LM: And this is why I named you as an artist to watch out for in 2010! I love the go-getter attitude that you have. Currently, I know you are trying to tour to promote your solo album but has touring now or ever affected your daily life in anyway?
LB: I will be doing some touring to promote the album, but it may be more like doing one off shows or going out for a week at a time here and there to keep it manageable. I did lengthier touring with Lez Zeppelin and honestly, I enjoyed it, but it does take its toll on you, especially when you’re touring in a van, not a bus and you are doing the driving. And I was literally doing the driving, along with our tech, Eric Loux. He and I would switch off on driving duties. It gets to be a lot when you’re driving 6 hours, then load in, sound check, play the show, tear down, go to the hotel, sleep a few hours, then get up a do it all over again and again. However, we were never out on the road for more than about 3 ½ weeks at a time and those longer tours were spread out. Of course, there are plenty of stories like the time that the air conditioning broke in the van during our summer tour of the deep South – that wasn’t fun. All in all, I seem to be able to manage the dichotomy of touring and being home well. I think it’s the Gemini in me.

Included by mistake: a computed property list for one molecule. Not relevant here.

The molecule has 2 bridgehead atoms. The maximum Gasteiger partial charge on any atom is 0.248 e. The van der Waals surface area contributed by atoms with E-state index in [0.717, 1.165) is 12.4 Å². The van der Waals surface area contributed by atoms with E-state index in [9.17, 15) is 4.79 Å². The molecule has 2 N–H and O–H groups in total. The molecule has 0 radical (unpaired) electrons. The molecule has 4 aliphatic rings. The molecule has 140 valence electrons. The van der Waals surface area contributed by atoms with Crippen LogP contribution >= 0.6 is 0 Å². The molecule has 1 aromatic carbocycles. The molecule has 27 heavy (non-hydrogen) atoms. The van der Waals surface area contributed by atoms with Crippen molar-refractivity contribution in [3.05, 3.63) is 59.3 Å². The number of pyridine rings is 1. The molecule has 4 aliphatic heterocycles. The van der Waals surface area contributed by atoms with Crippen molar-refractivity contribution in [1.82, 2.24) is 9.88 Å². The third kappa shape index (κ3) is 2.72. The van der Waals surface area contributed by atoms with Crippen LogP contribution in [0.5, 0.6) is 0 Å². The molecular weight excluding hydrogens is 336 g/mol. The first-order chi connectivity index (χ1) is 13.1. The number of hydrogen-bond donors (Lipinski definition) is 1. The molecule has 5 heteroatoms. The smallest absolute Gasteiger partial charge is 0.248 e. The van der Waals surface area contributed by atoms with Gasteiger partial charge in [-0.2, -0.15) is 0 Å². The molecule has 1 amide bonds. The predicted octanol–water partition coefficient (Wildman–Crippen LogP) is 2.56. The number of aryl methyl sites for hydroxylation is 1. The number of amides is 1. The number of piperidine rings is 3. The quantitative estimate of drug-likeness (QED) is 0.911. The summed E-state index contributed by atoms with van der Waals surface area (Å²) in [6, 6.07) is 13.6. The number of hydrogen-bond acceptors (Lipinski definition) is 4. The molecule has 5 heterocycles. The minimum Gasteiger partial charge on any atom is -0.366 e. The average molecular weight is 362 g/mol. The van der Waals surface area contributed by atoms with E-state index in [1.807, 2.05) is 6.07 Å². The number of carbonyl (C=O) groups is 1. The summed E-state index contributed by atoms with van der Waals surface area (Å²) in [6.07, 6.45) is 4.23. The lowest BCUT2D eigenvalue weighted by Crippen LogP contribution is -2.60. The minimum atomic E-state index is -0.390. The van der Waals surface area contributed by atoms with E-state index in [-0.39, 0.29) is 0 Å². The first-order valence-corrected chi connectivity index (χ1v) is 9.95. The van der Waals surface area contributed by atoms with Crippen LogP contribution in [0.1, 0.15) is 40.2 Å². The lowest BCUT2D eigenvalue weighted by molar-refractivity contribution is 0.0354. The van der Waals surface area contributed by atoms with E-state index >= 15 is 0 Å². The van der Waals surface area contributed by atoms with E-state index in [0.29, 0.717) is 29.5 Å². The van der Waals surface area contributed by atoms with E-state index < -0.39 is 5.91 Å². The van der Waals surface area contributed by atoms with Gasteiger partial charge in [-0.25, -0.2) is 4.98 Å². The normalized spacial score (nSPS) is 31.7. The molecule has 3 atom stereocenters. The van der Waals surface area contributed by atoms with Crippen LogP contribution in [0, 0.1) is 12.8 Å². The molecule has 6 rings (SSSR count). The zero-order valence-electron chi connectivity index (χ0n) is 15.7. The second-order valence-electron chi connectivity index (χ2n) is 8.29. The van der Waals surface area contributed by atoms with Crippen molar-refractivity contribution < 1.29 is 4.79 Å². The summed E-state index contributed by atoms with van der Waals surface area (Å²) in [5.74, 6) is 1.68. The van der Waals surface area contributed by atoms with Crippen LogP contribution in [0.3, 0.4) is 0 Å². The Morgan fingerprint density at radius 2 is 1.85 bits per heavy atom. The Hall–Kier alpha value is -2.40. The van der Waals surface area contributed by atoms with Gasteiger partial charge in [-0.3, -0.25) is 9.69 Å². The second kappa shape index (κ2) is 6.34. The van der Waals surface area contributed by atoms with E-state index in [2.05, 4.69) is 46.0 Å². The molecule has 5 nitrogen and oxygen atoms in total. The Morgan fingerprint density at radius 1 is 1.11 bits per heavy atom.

LM: I agree with about Touring. I have some experience in that area and I agree some days where worse than others just because how long the day becomes. I am also a Gemini that’s awesome! Ok sorry but getting to talk with such a talented well-known artist is truly an honor. There are so many artists trying to break into the music world right now; is there any advice or tips that you could give to those people?